Monday, January 11, 2010

Awesome New Asian Fusion Recipe

I've been working on it for about a week now. I think it's one of my best ever for three reasons: First, it tastes like nothing else, and it tastes wonderful. Second, it's impossible to not get right. Third, it's versatile.
  • Heat three to four to five tablespoons of peanut oil in a sauté pan over medium to low heat.
  • Add a good, healthy portion (like say three forkfuls) of Tianjin preserved vegetable. (If you've never heard of this stuff, you should be able to find it at your local Asian market. Warning: it's addictive.) This portion gets bigger every time, but I think four forkfuls may be the upper limit.
  • Add a hefty amount of fresh ginger - like a whole thumb, including the fleshy part attached to the palm, cut into slices of approximately 200 micrometers. (That's 1/5th of a millimeter. It's easier to get thin slices of ginger if you slice WITH the grain. You don't really have to use the digital calipers, but thinner is better.)
Heat until the ingredients become fragrant. This is the base. From here there are two variations, depending on what you're trying to accomplish. If you're just making rice, then...
  • Shred 1 whole fennel bulb into hearty, slaw-like pieces w/a knife, add to sauté
Or, if you're making pork chops, then...
  • Add 1/2 tsp of anise seeds
If you went the fennel route, you need to cook that fennel for a few minutes until it's tender. Keep the heat no higher than medium. These ingredients can burn. If you went the anise seeds route, then you just sauté for a minute more. Either way, the next step is...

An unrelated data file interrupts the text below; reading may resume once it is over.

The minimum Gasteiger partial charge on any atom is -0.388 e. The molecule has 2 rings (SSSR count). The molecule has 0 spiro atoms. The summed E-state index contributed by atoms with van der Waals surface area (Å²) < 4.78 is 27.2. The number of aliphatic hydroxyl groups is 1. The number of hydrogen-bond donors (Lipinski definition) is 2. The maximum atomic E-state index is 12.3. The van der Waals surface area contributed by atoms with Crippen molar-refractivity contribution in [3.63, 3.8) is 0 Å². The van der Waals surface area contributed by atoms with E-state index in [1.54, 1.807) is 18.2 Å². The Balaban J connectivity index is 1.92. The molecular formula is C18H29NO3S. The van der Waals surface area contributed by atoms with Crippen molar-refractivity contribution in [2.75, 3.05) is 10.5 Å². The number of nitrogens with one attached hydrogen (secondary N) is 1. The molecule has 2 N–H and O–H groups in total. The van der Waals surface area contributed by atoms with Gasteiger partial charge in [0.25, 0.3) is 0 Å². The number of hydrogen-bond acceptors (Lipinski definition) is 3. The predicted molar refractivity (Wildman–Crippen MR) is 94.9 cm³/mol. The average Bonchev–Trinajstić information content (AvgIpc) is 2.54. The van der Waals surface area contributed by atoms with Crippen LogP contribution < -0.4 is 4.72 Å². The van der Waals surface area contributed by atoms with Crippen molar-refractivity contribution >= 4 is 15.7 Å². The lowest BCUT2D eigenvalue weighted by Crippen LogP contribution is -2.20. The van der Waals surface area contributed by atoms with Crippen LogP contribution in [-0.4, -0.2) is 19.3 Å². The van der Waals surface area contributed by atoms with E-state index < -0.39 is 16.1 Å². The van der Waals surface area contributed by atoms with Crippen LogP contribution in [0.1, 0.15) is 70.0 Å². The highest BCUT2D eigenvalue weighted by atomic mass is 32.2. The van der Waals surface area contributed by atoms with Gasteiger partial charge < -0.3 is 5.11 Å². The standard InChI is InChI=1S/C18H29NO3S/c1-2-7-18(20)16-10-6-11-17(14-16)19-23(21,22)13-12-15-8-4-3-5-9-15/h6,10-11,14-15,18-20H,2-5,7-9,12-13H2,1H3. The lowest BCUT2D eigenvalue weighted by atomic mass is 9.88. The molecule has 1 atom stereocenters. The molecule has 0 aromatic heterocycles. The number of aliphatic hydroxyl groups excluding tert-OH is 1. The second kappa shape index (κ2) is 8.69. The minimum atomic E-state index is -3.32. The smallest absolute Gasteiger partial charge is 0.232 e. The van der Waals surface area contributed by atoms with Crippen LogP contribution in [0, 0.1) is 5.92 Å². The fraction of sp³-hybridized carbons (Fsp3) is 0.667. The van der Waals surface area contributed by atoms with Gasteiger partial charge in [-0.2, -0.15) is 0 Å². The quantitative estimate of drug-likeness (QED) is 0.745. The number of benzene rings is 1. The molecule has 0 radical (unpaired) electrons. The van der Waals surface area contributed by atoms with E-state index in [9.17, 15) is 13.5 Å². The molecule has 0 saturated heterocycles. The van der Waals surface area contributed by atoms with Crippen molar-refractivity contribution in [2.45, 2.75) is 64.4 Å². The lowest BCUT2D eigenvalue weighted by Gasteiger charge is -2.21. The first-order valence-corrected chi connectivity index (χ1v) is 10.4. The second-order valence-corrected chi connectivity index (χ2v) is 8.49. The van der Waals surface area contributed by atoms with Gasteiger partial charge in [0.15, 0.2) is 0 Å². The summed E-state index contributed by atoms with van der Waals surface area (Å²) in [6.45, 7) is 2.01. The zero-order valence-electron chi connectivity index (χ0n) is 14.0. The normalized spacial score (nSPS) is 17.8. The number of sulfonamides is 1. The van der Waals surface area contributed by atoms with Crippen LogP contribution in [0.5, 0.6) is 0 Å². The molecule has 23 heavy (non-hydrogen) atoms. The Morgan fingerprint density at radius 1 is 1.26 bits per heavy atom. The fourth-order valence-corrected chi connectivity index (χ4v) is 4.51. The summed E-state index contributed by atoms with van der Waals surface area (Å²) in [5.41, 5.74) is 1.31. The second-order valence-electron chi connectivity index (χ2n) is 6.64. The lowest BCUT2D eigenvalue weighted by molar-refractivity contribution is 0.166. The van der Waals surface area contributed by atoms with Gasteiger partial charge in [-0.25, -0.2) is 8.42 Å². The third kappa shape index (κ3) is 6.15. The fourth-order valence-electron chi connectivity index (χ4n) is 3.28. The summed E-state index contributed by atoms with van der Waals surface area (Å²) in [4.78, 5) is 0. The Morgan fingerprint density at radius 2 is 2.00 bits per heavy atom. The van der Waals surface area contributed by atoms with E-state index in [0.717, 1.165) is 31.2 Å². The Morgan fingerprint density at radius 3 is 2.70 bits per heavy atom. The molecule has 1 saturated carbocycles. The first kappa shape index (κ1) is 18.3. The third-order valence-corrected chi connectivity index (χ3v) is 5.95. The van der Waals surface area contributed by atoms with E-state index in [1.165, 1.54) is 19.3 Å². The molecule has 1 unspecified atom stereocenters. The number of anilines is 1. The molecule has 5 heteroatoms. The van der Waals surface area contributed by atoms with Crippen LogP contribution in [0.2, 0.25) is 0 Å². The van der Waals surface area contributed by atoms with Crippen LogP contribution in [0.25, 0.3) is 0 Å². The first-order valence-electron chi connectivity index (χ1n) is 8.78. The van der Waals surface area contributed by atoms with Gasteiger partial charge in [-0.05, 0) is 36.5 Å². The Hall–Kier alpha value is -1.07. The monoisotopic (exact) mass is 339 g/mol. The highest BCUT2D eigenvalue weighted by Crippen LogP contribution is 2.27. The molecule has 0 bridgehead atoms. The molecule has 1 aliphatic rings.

• Add 1 tsp of fresh minced garlic
Heat until garlic is cooked, like maybe 1-2 minutes, then remove everything from the pan, except for any excess oil.

The next step would be to either 1) cook your chops in the leftover oil until done, and then at the end turn up the heat to give them a nice browning, and then serve w/the mixture on top of them, or 2) fold the mixture into a heap of cooked jasmine rice.

It's really, really, really, really good. I mean really good.


whoaitstheresa said...

NOM. This sounds reaaally tasty.

Digitizdat said...

It is! But if you try it, you may actually want to dial down that preserved vegetable. After re-reading, I think three forkfuls may be a bit excessive for someone new to the flavor. It's actually salt-packed, fermented cabbage. I has a salty, vinegary flavor.